'Lost' Aftergasm: Beams of Light, Symbols of Faith

-Oscar Dahl, BuddyTV Senior Writer

You just have to stand in awe of what Lost has accomplished in its four-plus seasons of existence. Lost has paved the way for hyper-intelligent serialized TV, in ways unimaginable five years ago. Prior to Lost's success, was there ever anything like it on network television? A series completely and utterly serial in nature, no episode self-contained, featuring subtle call-backs to episodes all the way back to season one? Nothing this dense has ever existed on network TV, but even more than that, no show has ever trusted its audience more than Lost. In a world where most every form of media treats us like mental patients with massive head wounds, it's refreshing that Lost can air an episode like last night's. This is what struck me about “The Little Prince:� This was an episode that matter-of-factly intercut between two wildly different timelines as if they were happening concurrently, and felt no particular need to spell out the timelines to the audience. I understand that with the island folk being “unstuck in time,� the idea of timelines is more or less rendered moot, but still – it's cool stuff. The best part, however, was traveling to the night Aaron was born. When Locke saw the light in the sky, Lost fans immediately knew when the island was.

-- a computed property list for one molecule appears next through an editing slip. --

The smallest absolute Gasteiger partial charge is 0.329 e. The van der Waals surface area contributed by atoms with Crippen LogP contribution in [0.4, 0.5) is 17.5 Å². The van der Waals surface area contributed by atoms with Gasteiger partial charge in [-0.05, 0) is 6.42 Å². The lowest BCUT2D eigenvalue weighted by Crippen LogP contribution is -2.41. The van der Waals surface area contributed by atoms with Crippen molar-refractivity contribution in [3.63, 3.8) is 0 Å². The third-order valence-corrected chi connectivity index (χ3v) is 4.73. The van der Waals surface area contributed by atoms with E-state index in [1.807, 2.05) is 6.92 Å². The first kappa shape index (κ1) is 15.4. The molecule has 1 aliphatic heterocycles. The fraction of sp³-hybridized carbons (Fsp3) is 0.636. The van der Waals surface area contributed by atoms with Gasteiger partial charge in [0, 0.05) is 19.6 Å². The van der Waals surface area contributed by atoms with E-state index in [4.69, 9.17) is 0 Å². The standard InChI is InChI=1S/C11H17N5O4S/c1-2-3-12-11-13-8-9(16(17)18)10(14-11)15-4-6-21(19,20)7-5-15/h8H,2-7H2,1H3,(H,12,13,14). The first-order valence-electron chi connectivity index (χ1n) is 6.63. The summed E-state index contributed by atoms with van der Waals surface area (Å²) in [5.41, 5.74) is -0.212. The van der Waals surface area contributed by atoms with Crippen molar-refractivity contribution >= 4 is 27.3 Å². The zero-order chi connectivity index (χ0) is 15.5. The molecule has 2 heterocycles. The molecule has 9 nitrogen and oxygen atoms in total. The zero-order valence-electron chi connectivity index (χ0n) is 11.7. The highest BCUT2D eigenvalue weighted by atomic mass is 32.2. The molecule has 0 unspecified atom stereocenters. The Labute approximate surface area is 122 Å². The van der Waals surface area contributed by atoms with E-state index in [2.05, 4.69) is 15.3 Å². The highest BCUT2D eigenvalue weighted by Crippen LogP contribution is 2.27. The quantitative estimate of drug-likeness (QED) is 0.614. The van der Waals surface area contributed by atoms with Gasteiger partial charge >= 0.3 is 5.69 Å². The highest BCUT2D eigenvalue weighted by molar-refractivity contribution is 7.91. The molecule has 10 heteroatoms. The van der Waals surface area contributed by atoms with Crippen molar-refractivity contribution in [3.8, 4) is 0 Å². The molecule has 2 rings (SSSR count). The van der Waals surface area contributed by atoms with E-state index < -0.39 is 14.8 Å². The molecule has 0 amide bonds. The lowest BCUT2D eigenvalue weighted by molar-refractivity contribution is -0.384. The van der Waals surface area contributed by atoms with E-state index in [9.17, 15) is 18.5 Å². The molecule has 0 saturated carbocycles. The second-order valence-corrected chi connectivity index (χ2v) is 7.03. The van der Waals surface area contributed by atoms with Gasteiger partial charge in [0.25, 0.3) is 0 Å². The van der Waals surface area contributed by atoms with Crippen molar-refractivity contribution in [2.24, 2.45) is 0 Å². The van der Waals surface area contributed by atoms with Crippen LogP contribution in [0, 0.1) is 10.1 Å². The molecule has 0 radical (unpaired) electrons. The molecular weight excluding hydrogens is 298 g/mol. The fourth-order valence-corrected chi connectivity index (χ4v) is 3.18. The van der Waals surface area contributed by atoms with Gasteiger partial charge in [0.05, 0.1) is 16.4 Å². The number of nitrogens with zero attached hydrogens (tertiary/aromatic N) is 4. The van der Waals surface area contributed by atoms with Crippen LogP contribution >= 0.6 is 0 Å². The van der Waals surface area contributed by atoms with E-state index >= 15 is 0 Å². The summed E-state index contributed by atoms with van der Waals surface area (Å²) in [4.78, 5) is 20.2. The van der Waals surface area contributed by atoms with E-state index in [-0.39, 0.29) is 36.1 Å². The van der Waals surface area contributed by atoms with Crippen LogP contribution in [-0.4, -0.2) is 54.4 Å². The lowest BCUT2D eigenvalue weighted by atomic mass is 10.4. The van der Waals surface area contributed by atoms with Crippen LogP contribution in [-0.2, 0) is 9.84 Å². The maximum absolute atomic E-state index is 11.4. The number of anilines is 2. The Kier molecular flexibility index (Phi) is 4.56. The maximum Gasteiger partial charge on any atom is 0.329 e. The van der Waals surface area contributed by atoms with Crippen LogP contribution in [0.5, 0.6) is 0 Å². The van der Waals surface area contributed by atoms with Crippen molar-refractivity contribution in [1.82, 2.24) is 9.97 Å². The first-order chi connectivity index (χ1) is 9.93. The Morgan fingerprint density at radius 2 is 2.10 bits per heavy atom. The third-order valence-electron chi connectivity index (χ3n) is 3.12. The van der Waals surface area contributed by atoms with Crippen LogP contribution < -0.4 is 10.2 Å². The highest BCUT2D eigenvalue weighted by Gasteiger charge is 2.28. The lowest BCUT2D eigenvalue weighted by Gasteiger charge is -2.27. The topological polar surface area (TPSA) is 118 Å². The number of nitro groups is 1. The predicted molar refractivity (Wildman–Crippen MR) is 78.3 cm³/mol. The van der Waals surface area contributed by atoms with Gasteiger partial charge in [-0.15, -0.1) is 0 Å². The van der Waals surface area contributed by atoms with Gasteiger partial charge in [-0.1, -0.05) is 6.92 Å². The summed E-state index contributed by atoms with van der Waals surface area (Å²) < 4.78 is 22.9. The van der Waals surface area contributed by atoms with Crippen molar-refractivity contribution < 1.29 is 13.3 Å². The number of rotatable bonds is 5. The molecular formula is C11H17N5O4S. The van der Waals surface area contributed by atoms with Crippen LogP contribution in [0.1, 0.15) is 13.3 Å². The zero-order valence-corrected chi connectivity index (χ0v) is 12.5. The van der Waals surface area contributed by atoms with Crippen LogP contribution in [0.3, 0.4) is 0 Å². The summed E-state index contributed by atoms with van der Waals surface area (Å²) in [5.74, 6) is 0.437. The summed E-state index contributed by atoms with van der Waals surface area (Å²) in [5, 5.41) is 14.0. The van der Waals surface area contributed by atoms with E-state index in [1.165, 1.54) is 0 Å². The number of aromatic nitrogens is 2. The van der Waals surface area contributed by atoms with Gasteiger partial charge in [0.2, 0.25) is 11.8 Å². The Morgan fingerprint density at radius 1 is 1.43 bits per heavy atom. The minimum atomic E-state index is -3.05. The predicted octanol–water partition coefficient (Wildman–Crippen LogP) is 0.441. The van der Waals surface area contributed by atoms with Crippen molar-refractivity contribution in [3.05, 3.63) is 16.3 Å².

Think about that: one shot of that light in the sky, and the writers expected us to know that this was from season one, four years ago. And we did. We all got it. The Lost writers' (and, to perhaps an even greater extent, ABC's) respect for and faith in the viewers has created an obsessively loyal fan base, the likes of which has never existed before or since on television. There are bigger audiences sure, there may even be more more vocal audiences, but none as rabid as Lost's. A question, then: Is Lost a product of the times, a creation that could only exist in a time where fans can immediately go online after an episode, offer theories and insights, discuss the significance of different events, and attempt to puzzle out the mysteries of the island? Is the success of Lost predicated on the advent of TV on DVD, podcasts from its creators, and ABC's ability to offer Lost content in all sorts of different mediums. Had Lost premiered in 1995, would it have made it though one season?

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